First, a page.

Treatment options included immediate or delayed retrieval. We elected to delay treatment to allow for fibrosis of the soft tissue around the tooth to encapsulate it, stabilize its position and therefore minimize the potential for further displacement at the time of definitive surgical retrieval. The patient was seen for follow up and approximately three months after initial presentation, the patient was then taken to the operating room where general anaesthesia was administered and tooth #3-8 was removed with a trans-oral approach with intra-operative real-time imaging using fluoroscopy with triangulation (Fig. 10). This technique requires localization with spinal needles and multiple intra-operative fluoroscopic images taken at different angulations to develop an appreciation for the object in 3-dimensions. The tooth was removed transorally, however, if this had not been successful, a submandibular extra-oral approach would be used. Following retrieval of tooth #3-8, the wound was thoroughly irrigated and closed. The patient healed without any sequelae and the post-operative period was uneventful. In particular, there was no injury to the inferior alveolar neurovascular bundle, lingual neurovascular bundle or submandibular duct.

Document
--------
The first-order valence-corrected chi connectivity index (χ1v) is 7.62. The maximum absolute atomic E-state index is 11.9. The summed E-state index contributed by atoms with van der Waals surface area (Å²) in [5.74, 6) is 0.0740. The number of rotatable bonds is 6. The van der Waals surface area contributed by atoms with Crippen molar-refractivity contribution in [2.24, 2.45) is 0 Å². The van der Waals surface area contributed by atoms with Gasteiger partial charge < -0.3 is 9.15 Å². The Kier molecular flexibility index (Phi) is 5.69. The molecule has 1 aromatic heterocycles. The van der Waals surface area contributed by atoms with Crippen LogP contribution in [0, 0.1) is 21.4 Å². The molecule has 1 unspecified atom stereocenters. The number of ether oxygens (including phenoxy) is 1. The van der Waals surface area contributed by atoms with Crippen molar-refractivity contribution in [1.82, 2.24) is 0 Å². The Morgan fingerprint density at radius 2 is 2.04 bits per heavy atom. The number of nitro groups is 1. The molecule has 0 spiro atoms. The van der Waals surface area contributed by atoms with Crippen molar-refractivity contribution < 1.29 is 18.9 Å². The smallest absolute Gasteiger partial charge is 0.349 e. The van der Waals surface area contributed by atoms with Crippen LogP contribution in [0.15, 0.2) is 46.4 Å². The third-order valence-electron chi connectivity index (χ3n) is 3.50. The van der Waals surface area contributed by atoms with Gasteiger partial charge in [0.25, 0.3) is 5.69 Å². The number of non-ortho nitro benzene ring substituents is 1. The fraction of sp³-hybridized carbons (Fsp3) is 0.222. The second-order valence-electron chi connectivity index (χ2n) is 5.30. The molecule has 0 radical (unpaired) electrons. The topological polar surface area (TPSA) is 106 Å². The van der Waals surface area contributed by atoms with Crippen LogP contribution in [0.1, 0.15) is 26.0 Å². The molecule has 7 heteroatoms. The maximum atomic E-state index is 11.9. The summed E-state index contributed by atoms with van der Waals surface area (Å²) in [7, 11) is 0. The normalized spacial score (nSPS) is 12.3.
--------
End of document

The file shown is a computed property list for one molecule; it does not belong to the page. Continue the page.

Fig. 7
A Panorex of the patient from case two demonstrating inferior displacement of tooth #3-8.

Fig. 8
An axial section of the CT demonstrating the position of tooth #3-8 relative to the mandible.

Fig. 9
Coronal (left) and sagittal (right) sections of a CT of the patient demonstrating the displacement of tooth #3-8.

Fig. 10
Intraoperative image obtained via fluoroscopy. Spinal needle (A) held in position by a hemostat (B) is in place marking the location of tooth #3-8. A side action mouth prop (C) maintains the patient’s mandible in a stable position. The nasoendotracheal tube is labelled (D).